Digital euro: ECB pulls Amazon ashore – EU doesn’t like it at all


Last year, rumors circulated that it would soon be possible to pay with cryptocurrencies on Amazon.  Although there is a fundamental interest in the crypto sector, speculation about their specific plans for crypto currencies is simply “not true”. Despite the denial, one can well and happily conclude that one is definitely thinking about what the future of shopping from online mail order companies might look like. So you obviously don’t want to dismiss the topic completely out of hand. Maybe also with the ulterior motive of the digital euro?

Amazon should help with the development of digital euros

Perhaps it’s a bit far-fetched to say that almost 14 months ago, Amazon envisioned playing a crucial role in the development of the digital euro. However, one thing has been certain for two weeks: Amazon is one of the five companies that are to develop a digital euro prototype for the European Central Bank (ECB). However, this decision by the ECB has not necessarily met with a positive response from members of the European Parliament. In fact, they criticize the move to choose Amazon as a partner, as ” The Block ” reports.

At the top of the list of MEPs on the European Parliament’s Committee on Economic and Monetary Affairs (ECON) regarding concerns were Amazon’s “questionable” social and tax policies. This also includes an alleged violation of EU data protection regulations, which led to a record fine from the regulatory authorities last year – despite Amazon’s appeal.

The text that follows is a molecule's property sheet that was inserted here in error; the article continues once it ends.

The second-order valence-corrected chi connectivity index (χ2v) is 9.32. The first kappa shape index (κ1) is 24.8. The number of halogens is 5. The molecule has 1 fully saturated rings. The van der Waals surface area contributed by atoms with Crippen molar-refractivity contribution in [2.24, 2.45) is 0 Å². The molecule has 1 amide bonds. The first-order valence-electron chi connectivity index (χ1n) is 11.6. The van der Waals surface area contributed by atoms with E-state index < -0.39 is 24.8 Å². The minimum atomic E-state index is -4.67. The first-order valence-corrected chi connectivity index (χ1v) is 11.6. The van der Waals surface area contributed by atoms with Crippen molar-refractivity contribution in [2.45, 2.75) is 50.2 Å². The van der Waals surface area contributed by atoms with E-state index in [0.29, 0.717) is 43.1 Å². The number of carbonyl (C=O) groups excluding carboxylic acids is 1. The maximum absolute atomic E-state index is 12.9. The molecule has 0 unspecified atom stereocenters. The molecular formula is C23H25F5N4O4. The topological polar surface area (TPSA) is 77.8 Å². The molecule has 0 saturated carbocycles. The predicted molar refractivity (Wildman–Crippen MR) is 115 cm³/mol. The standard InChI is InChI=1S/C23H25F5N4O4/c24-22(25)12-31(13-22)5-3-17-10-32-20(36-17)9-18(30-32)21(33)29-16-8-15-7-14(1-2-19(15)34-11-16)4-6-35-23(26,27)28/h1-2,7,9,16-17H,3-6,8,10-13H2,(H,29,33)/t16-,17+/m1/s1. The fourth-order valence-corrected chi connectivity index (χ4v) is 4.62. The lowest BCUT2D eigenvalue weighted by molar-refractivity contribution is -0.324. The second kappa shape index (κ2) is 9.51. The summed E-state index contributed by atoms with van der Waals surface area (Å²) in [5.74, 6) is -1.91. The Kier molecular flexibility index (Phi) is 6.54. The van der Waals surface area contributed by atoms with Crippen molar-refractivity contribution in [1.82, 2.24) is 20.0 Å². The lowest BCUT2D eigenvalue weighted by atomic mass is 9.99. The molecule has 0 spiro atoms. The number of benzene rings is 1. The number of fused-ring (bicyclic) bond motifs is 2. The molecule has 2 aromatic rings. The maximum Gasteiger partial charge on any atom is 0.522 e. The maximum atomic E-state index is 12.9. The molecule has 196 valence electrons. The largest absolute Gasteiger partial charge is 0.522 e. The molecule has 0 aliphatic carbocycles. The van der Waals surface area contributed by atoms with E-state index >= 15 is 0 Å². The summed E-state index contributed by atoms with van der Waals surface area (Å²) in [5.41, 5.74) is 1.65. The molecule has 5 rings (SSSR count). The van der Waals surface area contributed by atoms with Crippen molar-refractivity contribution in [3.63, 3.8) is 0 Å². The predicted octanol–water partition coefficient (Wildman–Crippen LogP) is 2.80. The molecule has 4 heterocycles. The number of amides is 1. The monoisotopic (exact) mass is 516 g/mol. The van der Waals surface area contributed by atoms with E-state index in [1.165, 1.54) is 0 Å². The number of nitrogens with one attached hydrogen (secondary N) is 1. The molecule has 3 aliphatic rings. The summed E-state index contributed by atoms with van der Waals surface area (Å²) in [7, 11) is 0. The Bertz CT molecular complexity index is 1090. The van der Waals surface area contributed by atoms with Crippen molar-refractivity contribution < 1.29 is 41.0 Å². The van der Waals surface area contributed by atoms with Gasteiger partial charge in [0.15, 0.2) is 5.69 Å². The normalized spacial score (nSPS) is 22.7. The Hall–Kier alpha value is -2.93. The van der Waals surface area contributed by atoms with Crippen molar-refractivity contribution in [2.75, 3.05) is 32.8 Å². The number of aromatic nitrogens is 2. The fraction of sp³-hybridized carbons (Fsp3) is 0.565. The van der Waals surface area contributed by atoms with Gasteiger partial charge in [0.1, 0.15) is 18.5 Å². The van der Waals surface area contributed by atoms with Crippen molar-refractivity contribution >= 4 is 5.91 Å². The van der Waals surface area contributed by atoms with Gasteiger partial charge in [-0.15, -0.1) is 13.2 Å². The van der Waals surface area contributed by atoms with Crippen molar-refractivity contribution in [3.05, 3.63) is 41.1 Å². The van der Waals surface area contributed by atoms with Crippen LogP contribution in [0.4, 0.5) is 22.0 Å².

ECB tries to explain itself 

On Thursday (29 September), Fabio Panetta, who is a member of the ECB’s Executive Board, addressed Parliament in a quarterly inter-institutional exchange. He should report on the progress of the ECB’s investigation into the digital euro. However, this was convenient for the MPs to express their dissatisfaction that Amazon is involved in this process. For example, center-left MP Eero Heinäluoma referred to the €746 million fine the group received for violating data protection rules in the EU. He thus completely questioned the central bank’s decision.

… but EU doesn’t like that at all

Panetta tried to calm things down, however, pointing out that Amazon’s current role in the project is not guaranteed and may only continue in a possible next phase. He also underlined in his statements that the project benefited from Amazon’s expertise in designing user interfaces for payments. In addition, Panetta said later that Amazon would not be compensated for its work on the project. But the politicians never really came to rest. Instead, this statement drew fierce criticism from centrist parliamentarian Stéphanie Yon-Courtin:

We know that Amazon wants to be paid with data!

Other members of the panel echoed Yon-Courtin’s concern. “Honestly, I’m more concerned now than before,” said Jonás Fernández, a left-wing MEP in the European Parliament. In October 2023, a decision could again be made as to whether the implementation of the Digital Euro project should be pushed ahead or not. However, concerns that Europe is falling behind remain.

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